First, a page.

After the world has adjusted to the news of a vaccine, I believe the market will turn its focus to fiscal policy: what form will it take and how persistent will it be? This will determine whether the global cycle simply returns to pre-COVID behaviours — with low growth, high debt, low productivity, low inflation and ongoing central bank-balance sheet expansions — or takes a fundamentally different path.

Countries face three broad fiscal options:

  1. Take back what they gave during the crisis — This would be like Japan in the 1990s or the euro area in 2011 – 12. I think this is an unlikely option, given excessive debt. Bond yields would remain close to zero, with inflation expectations stuck well below target. The outlook for equities would depend again on the willingness of central banks to keep expanding their balance sheets.
  2. Use fiscal policy to redistribute within society and raise the labour share of income at the expense of profits — This would mean higher taxes and even higher spending, with an effort to narrow income inequalities through lowering the cost of being out of work. The result would be an environment of stagflation, similar to the late 1960s to 1970s, with much higher bond yields, some credit problems and declines in equities.
  3. Use fiscal policy to promote a large investment surge — From 1945 to 1965, a fiscal expansion allowed technologies developed during the Second World War to be rolled out as economies were rebuilt. Could investment in energy and transport be today’s equivalent? That could be the path to a golden age. In that case, the market would project stronger growth, productivity and returns, as well as a higher equilibrium interest rate. As a result, bond yields and equities could rise together for an extended period.

The option chosen will vary from country to country, depending on the electorate’s political inclinations. At an aggregate global level, fiscal prudence — option 1 — seems unlikely. So, for much of 2021, it will probably feel like the policy shift is permanent. But I’m currently unsure whether fiscal redistribution or investment is more likely. The US election, like recent elections in Europe and the UK, suggests that the electorate has decided against a sharp lurch to the left, with an aggressive policy of redistribution. Equally, though, we have not yet seen many concrete plans for fiscal investment.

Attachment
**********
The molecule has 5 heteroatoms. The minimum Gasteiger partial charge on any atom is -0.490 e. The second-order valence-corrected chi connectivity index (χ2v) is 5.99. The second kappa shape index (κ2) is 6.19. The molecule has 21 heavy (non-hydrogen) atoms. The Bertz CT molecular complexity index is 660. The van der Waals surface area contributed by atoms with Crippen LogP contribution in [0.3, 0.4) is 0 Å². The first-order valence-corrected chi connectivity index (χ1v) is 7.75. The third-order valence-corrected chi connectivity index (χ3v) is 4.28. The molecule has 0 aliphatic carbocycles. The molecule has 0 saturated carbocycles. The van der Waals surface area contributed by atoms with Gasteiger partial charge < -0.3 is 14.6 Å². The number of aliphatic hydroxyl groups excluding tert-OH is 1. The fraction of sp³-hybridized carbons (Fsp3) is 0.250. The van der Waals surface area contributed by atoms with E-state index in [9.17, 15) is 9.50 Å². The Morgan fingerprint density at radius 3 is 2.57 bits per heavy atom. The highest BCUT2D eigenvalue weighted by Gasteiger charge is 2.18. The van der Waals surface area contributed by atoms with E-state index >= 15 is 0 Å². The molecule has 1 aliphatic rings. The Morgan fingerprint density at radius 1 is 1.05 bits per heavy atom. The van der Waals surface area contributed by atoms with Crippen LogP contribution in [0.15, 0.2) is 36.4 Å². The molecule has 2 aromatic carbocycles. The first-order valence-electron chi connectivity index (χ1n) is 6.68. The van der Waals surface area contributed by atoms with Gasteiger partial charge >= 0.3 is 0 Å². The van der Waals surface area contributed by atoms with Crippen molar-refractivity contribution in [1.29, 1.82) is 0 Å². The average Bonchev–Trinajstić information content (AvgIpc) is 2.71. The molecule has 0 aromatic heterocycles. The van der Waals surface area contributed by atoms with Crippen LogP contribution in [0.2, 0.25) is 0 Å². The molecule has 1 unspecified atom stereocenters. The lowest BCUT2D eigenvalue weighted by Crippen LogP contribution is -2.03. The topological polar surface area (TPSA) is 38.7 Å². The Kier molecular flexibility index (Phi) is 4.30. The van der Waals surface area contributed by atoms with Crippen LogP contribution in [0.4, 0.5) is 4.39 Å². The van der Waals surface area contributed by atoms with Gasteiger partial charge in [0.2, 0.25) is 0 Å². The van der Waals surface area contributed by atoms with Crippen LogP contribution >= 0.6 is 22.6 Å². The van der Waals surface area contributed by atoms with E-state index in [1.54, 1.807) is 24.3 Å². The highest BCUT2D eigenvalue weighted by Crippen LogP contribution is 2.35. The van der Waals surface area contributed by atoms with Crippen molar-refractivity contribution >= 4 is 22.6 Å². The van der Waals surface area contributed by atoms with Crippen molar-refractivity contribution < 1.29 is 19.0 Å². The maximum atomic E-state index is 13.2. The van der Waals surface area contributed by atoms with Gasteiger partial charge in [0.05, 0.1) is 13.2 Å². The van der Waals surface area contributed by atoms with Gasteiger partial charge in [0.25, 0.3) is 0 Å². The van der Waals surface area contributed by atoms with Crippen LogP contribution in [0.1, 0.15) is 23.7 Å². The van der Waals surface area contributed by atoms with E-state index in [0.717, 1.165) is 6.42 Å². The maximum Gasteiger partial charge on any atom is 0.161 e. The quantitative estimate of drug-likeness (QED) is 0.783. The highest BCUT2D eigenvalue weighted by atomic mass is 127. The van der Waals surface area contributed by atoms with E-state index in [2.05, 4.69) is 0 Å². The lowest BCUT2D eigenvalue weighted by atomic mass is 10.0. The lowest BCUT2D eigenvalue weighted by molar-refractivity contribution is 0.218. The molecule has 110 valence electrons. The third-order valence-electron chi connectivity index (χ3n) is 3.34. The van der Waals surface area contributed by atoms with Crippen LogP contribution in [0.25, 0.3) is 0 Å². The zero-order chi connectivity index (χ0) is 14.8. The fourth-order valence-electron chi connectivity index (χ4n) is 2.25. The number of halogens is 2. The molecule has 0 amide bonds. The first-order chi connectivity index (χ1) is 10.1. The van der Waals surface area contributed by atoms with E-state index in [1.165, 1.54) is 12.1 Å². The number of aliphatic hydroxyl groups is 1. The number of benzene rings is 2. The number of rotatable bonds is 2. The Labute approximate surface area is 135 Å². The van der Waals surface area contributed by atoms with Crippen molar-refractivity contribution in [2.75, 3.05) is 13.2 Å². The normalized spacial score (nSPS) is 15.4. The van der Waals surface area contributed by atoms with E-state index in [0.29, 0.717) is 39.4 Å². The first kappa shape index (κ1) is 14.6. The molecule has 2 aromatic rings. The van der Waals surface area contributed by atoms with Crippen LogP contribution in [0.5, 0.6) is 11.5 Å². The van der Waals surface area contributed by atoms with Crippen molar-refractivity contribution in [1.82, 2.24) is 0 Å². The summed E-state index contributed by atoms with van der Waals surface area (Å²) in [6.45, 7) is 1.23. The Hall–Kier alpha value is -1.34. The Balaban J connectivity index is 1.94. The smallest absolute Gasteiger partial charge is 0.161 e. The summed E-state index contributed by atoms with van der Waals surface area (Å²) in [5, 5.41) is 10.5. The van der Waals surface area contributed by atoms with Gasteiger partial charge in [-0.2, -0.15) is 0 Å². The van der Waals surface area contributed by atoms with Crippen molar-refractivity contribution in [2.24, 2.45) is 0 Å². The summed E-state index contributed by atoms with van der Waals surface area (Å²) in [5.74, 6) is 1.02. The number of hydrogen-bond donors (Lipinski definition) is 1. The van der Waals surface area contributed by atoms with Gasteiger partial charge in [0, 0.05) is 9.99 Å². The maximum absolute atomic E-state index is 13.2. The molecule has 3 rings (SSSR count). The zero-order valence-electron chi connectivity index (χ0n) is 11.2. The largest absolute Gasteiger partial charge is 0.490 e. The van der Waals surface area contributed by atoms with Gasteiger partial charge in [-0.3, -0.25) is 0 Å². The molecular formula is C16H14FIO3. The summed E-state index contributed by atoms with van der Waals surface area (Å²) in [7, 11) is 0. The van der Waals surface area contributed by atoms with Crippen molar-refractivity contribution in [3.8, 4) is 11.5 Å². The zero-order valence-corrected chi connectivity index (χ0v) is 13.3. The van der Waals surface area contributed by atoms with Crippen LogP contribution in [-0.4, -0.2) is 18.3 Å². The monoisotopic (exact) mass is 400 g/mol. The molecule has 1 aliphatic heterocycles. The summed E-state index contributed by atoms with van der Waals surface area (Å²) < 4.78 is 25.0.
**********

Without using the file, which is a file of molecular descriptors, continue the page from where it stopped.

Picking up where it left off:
Looking further out

I believe positive developments on a COVID-19 vaccine can give us more confidence that this crisis will prove temporary, even though the near-term outlook is deteriorating. For me, the key unknown is whether the change in fiscal policy will prove permanent — and, if so, what form it will take. Each country faces a choice on fiscal policy between prudence, redistribution and investment.

Over a horizon of five to 10 years, this dominance of fiscal over monetary policy is a key theme for me. During the past 10 years or more — and especially in 2020 — central bank liquidity has been the one factor driving markets globally. But this fiscal era will be really exciting for investors, because it’s more about idiosyncratic country stories. Every country’s policy will be different.

For example, countries with ageing populations and high savings rates have far less incentive to really push for inflation, as Japan has shown in recent decades. But countries like the US and the UK may be more willing to persist with fiscal stimulus until inflation comes through. That implies much more risk premium being priced into markets over the next five to 10 years, with important consequences for bond and equity markets.


Brexit: prepare for more policy stimulus

As negotiations between the UK and the EU continue, three key questions remain. One, will there be a deal? I think that is more likely than not. Two, what is the timing? All negotiations with the EU tend to go to the last moment, which is realistically around the third week in November. Three, what will that deal look like? That’s where the markets’ attention should be.

Effect on market pricing

The range of possible outcomes has narrowed dramatically this year, and I don’t think market pricing currently reflects that. Six months ago, a comprehensive trade deal between the UK and the EU was still an option. Now, the chances are close to zero. The two remaining options are a deal like Canada got or a deal on World Trade Organization (WTO) terms. Sterling, in particular, does not seem to have fully priced those risks in.